When we tell someone what to do or what they should do, we’re unintentionally implying that we know better and that they’re emotionally or intellectually incapable of making that decision or knowing what to do in a particular situation.

It can be insulting to a lot of people if they feel as though their abilities are underestimated. And we, the almighty giver of advice, can sometimes end up looking like a fool.

Unsolicited advice is usually considered intrusive and can overstep boundaries. It can be patronizing and condescending. Giving advice can also be insensitive given certain situations. 

We, as humans, thirst for approval. When we are given unsolicited advice, we feel criticized, we take it as rejection. This can be painful for us—some more than others. Besides that, being told what to do automatically triggers defensiveness.

People don’t like being told what to do. Me included. That’s partially why I love being an entrepreneur – being my own boss. Raise your hand if you’re a fellow entrepreneur loving the journey of figuring it out and having the freedom to ask for advice when you need it!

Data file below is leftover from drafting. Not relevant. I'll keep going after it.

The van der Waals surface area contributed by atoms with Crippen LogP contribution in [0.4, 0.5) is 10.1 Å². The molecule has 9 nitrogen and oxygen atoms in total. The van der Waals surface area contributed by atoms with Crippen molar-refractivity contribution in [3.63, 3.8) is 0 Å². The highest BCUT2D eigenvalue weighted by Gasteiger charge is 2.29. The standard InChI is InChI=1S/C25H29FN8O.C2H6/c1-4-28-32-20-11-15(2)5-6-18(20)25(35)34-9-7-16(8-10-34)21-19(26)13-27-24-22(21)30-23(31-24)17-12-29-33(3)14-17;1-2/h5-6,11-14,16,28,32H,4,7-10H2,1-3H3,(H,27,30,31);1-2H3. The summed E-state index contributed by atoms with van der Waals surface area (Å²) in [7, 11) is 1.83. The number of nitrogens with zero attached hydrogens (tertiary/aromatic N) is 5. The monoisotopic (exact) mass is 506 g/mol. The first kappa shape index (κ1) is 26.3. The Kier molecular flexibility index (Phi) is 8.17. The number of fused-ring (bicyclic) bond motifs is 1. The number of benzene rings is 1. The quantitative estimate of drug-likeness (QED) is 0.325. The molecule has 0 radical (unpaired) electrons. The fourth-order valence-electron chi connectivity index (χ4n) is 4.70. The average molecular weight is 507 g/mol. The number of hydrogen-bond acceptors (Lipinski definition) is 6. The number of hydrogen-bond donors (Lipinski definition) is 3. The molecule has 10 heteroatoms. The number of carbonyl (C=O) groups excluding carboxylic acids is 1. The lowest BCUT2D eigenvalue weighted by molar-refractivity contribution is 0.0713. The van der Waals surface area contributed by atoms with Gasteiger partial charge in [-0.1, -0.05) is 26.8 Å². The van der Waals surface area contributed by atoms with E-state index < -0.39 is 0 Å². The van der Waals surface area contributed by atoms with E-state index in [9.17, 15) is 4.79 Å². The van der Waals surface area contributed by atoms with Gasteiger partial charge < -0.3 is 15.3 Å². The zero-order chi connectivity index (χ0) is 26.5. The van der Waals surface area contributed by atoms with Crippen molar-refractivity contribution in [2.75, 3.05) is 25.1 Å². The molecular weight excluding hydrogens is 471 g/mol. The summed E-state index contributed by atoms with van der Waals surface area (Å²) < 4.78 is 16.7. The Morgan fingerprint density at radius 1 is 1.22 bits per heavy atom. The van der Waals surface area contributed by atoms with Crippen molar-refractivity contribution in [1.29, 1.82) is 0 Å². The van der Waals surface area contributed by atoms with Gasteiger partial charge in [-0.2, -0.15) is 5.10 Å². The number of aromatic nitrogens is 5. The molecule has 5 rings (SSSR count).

I digress. Back to it…

Depending on the advice, we can also be implying that the person needs to be saved or fixed. They may also feel judged because their decisions that were advised against were wrong. Judging the actions and decisions that person made. No one likes to be told they’re wrong either. It’s also telling them that you know better than they do. 

3. Unsolicited advice can damage your relationships.

There are four types of social supportemotional supportesteem support, informational support, and tangible support. Informational support is just a fancy term for advice giving (not to be confused with information advice). Which types of support are more effective and least effective in supporting someone have been studied.